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Roia Rafieyan: Blog

The challenge of picking just six songs...

Posted on June 21, 2011

Recently, JoAnn, a social media savvy music therapist, was reading Daniel Levitin's book ("The World in Six Songs") and she decided that she too wanted to figure out which six songs reflected her life. Being the fine and interactive blogger she is, she invited the rest of us to come up with our own list of songs.

So. There we all were (we music therapists, I mean) on Twitter, tweeting away, and she reminded me a couple of times, that, um, I hadn't done this yet. 

Okay, so, yes! It's true! I was resisting this exercise, because, I mean- really! Six songs? Only six? That's just cruel! Couldn't I have runner-ups? Or second sixth choices? Or something....? Oy.

Alright, so fine! I think I've finally managed to come to some agreement with myself about at least five of them. I may need to give some more consideration to song #6 because  it still freaks me out a bit to have come up with the complete list and only be 45 years old. I mean, what if it somehow implies that, "now you've come up with your list of six songs and you're done with your life now"? You know? (And yes, I do know normal people don't think that way, thank you very much.)

Here goes:

Song #1 has to be "Scarborough Fair/Canticle" (the Simon and Garfunkel version, and no other). It's my favorite song of all time, and I can't even tell you specifically why. I think it has to do with the lovely intertwining harmonies and the fact that S & G are one of two groups (the other being the Carpenters) my whole family agreed we could all happily listen to while driving across the United States one summer when my brother and I were in high school. The other thing is: in spite of being a fairly good finger-picking guitarist, I still can't play this song in a way that feels right to me. It's Simon and Garfunkel or nobody (oh, wait, I said that already)! 

Song #2 is Dan Fogelberg's "Song From Half Mountain". I know I already carried on about this song back in December (in this very blog even), but I'm saying it again. I love this song. I'm not sure I have any official connection to the song. It's just that it's so achingly beautiful. I guess in this complete mess of a world, I find a need to surround myself with beautiful sounds that evoke beautiful images and sensations. Maybe that's it- it's so sensorily lovely. 

Song #3 is, okay, I admit it, one of my own. It's "Grateful" (complete with my coughing and throat clearing and kvetching) (it would only be right), and here's the thing: I chose this one, because, for me, it represents the best of what my songwriting has been and could be. Writing songs, having the opportunity to record two CDs, and getting over myself enough to perform them (!) has been an important part of my life (and growth as a human being). This song was absolutely the easiest one I ever wrote. They should all be this easy, but...well, what can you do? They're not.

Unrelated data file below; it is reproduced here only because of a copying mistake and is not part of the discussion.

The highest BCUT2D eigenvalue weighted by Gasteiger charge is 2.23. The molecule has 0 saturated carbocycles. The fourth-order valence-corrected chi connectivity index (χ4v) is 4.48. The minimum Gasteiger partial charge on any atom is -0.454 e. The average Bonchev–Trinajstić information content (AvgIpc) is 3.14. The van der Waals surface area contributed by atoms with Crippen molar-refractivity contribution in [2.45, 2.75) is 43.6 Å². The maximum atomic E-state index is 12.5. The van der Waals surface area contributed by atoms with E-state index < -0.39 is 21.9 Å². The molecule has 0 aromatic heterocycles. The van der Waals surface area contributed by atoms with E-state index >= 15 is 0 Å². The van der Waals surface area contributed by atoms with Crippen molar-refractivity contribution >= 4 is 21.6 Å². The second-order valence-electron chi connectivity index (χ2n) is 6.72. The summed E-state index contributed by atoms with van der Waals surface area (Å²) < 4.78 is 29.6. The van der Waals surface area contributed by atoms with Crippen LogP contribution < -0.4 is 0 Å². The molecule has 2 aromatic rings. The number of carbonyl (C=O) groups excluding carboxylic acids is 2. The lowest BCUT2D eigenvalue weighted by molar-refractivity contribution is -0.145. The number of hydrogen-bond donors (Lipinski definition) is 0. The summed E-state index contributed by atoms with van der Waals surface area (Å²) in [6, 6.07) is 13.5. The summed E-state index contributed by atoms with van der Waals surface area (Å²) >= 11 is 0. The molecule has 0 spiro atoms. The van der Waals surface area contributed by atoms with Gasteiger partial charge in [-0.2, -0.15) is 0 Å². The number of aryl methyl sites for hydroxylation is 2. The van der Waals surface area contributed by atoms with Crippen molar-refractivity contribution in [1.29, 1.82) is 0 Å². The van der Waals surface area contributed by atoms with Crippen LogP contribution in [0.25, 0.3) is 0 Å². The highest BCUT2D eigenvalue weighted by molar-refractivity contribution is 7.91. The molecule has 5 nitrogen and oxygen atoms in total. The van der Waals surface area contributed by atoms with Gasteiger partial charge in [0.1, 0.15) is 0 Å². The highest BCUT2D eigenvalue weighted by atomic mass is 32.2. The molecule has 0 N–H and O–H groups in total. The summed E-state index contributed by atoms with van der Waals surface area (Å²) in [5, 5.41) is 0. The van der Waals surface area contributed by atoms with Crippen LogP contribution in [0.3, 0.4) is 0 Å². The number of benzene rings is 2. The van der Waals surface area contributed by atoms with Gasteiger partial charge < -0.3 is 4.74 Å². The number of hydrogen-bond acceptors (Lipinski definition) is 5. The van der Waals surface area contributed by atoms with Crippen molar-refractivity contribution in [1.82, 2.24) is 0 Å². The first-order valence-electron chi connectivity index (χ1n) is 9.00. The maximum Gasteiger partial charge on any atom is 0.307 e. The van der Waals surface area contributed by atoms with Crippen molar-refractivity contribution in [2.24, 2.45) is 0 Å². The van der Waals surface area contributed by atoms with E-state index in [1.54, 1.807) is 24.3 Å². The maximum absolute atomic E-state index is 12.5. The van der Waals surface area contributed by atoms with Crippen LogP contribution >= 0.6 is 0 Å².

Song #4 is "Silent Night" because it reminds me of my parents. When they were visiting this past Christmas, my Jewish mother and my Muslim father and I sang this song together. And if that isn't world peace, then I don't know what is! 

Song #5 is (in spite of it all) Lynyrd Skynyrd singing "Sweet Home Alabama". It has been brought to my attention that there's a lot wrong with this song (morally, ethically, racially), but it always makes me think of my brother and that same family trip I mentioned in Song #1. We'd all have dinner together, and then my parents would head out for a walk while my brother and I took care of the dishes and broke out the heavier music we couldn't listen to while we were all driving together, and this was one of our favorites. It still is. Go, brother Kamran!

Now. Here's where things got tricky. I couldn't decide between James Taylor, Joni Mitchell, and Crosby, Stills, Nash and Young. And, er, then, even if I could pick one of them, then I'd have the insanity of trying to figure out which one song would express it all in just the right way for me, and I just haven't been able to do it.

So I'm going with this (which is completely different from the three above-mentioned contenders): Song #6 is "I Need to Be Still" (it's not a version I particularly like, but it's really about the song anyway). I spent a lot of years at Unity, and even though it's no longer my spiritual home, I learned this song there, and, if anything- I think the song has probably become like a spiritual home for me. 

Phew! So there you have it. At last! (And I'll try to not be paranoid about having finally come up with all six songs.) (Even though I may have to change one or two here and there.) (But maybe not.). 

Here are some more music therapists who kindly shared their six songs: Kimberly Sena Moore, the Music Therapy Maven herself shared hers here. Rachel Rambach tossed in her song, er, hat here

Feel free to throw in your two cents (or six songs, as it were), or a link to your blog if I missed yours!